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Appellate court upholds motion to suppress after traffic stop

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The Indiana Court of Appeals agreed with a trial judge that a police officer didn’t have reasonable suspicion to stop a driver believed to be intoxicated.

In State of Indiana v. Robert Rhodes, No. 49A05-1012-CR-818, the state challenged the grant of Robert Rhodes' motion to suppress following his arrest on an operating while intoxicated charge. Rhodes drove a friend to an impound lot to recover his car. While there, the company employee believed Rhodes was intoxicated and called police officer Larry Giordano, who often worked off-duty for Angie’s List, which was across the street from the impound lot.

Giordano testified he saw Rhodes leave and followed him. Rhodes didn’t signal properly and made an abrupt left into the parking lot of Angie’s List, so Giordano conducted the traffic stop. Rhodes contended that Giordano turned on his emergency lights as soon as he began following Rhodes, so he signaled to turn into the lot to stop.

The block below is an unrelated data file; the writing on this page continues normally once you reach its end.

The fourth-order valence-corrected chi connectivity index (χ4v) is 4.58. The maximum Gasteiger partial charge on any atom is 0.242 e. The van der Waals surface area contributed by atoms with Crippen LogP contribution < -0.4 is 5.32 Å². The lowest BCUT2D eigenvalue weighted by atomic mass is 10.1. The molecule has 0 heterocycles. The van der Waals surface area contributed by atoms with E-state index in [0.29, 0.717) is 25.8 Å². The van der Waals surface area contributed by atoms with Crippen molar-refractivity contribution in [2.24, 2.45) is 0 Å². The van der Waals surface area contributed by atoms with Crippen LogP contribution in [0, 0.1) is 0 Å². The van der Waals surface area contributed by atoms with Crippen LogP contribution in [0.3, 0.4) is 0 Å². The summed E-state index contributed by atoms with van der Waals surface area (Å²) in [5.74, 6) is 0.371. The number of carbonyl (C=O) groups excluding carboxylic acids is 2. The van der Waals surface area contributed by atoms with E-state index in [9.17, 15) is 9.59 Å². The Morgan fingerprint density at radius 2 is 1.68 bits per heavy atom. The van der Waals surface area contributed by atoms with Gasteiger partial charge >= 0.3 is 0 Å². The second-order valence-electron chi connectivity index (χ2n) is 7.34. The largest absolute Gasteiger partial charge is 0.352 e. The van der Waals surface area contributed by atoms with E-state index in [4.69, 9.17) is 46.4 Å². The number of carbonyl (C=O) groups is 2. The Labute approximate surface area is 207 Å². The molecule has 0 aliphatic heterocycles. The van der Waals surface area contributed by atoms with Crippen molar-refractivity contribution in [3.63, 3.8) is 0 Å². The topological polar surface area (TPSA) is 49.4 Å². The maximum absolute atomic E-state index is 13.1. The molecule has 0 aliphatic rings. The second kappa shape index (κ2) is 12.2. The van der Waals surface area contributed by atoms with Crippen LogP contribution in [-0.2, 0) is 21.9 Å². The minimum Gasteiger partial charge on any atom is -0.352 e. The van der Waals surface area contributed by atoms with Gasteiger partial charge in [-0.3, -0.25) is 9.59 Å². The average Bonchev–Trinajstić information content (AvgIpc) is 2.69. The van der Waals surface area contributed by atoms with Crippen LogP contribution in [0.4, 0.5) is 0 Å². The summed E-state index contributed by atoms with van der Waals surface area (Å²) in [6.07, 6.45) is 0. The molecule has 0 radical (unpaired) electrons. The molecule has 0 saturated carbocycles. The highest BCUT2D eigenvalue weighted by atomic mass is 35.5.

Although the trial judge wavered between two grounds for rejecting the state’s arguments as to the legitimacy of the traffic violation, he ultimately granted Rhodes’ motion to dismiss.

The state argued that the officer had two reasons to lawfully stop Rhodes – Giordano saw Rhodes commit a traffic violation by not signaling more than 200 feet before turning, and that the officer had reasonable suspicion that Rhodes was operating while intoxicated.

But the state failed to show that compliance with the statute was possible under the circumstances, wrote Judge Terry Crone. Giordano estimated that Rhodes turned on his signal about 150 feet before turning, but the record doesn’t say whether there was at least 200 feet between the place where he turned on to the street from the impound lot and the place where he turned onto the Angie’s List property.

On the reasonable suspicion argument, the record is vague as to what the tow employee told Giordano regarding Rhodes or his vehicle. One other person also left the lot at the same time as Rhodes. Even if the employee’s tip was sufficient to establish reasonable suspicion that someone was driving while intoxicated, there isn’t evidence that Giordano had any basis to conclude that person was Rhodes, wrote Judge Crone.

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